It may also be due to the power of patronage, as Bolsonaro has given billions to the “physiological” rent-seeking interests that dominate Congress to stay in power and avoid impeachment. For this reason, I would be weary of calling this election another case of the media and pollsters underestimating an “outsider” candidate because Bolsonaro is a president who runs the country, not an outsider.
The outsider narrative adopted by Bolsonaro has some obvious similarities to how Zuma operated – as if he was just a weak man who did nothing when he was president – indeed, Bolsonaro has his own team of Venzenistas (what did he do?). This was also the narrative played in the last televised debate on Globo (the country’s largest media network) because it seemed to be built around roasting Lula rather than the actual president. The farcical debate will be remembered for the presence of a crooked Orthodox priest who was sent by his crime party boss, now under house arrest, to offer softball questions to help Bolsonaro. This fake priest got over 80,000 votes.
If that wasn’t bad enough, the voting results were even worse: insane, criminal and generally anti-social candidates were elected in large numbers across the country. As some have pointed out, they include former health minister General Eduardo Pazuela – who was the most voted for federal congressman in Rio de Janeiro – who is considered responsible for the country’s disastrous response to Covid and attacks on the country’s health system; Environment Minister Ricardo Sales, elected federal congressman who has done everything possible to destroy the Amazon; the truly insane former Minister of Human and Women’s Rights Damares Alves, elected Senator of the Federal District (Brazil); and the former Minister of Justice, ex-judge Sergio Moro, who perhaps did more than anyone else to destroy the Brazilian constitution and justice system, was elected senator from Paraná (his wife was also elected as a member of the Federal Congress in São Paulo).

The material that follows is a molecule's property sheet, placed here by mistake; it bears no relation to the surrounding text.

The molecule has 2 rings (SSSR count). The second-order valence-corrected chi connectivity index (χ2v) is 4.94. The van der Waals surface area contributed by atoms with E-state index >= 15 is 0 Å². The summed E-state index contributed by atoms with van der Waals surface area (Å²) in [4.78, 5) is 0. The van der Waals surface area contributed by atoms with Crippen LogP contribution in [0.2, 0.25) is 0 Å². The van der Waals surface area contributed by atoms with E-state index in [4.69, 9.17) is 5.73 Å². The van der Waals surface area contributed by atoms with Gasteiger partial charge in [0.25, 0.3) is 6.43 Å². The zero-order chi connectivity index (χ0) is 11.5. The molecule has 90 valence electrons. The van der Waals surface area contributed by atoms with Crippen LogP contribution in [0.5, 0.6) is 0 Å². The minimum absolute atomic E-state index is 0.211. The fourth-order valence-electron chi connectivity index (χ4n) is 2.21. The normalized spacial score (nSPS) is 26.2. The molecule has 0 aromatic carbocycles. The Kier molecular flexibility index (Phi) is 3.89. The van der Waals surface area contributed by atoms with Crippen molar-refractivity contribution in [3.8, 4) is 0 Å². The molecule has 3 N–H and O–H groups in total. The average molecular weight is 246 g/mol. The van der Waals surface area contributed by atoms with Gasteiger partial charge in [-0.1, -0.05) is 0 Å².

Of course, this does not mean that Bolsonaro will win the second round, Lula remains the favorite; it also shows that only he had a chance to defeat Bolsonaro in the national elections. It does mean, however, that the run-off will be a grueling fight over the next 28 days, as a visibly tired Lula told reporters and exhausted supporters gathered outside his campaign headquarters around the corner from me in downtown São Paulo last night: “We are going to win these elections — it’s just extra time for us.”
Bolsonaro, who also appeared rather tired, gave a short speech attacking the election campaigns for their ideological agenda. Some of his supporters, who according to some friends were deeply immersed in the bubbles of misinformation, were also quite depressed as they also expected to win the first round against the “lying media”. Although, I suspect they will be more energetic in the next week or so than the left.
If anyone, such as myself, was hoping that this election would mean a solid defeat of Bolsonarismo and a vindication of democracy and progress, they will be quite disappointed. The far right is here to stay, they are popular, they control a large part of the country, and they are a solid electoral bloc with a clear ideological vision to dismantle what is left of Brazil’s declining state capacity, handing the country over to the police mafia, evangelical capos, big agribusiness and all sorts of others. sly private interests that form Bolsonarista’s base of support. Even if Lula wins, the task of actually governing a country as complex and complicated as Brazil will become nearly impossible with so many degenerates, madmen and malcontents in public office.
For my PT friends, it’s like a national tragedy, the country they hoped to return to remains dead. Lula promised to make Brazil happy again, but happiness is yet to come. The New Brazil is one with a permanent and powerful far-right political movement, born out of the long death of the old respectable center-rights, who now exist only in zombie form and on the pages of mainstream newspapers. As Lula pointed out, the next 28 days will feel more like a nervy extra-time and perhaps even a penalty shoot-out than a resounding victory. DM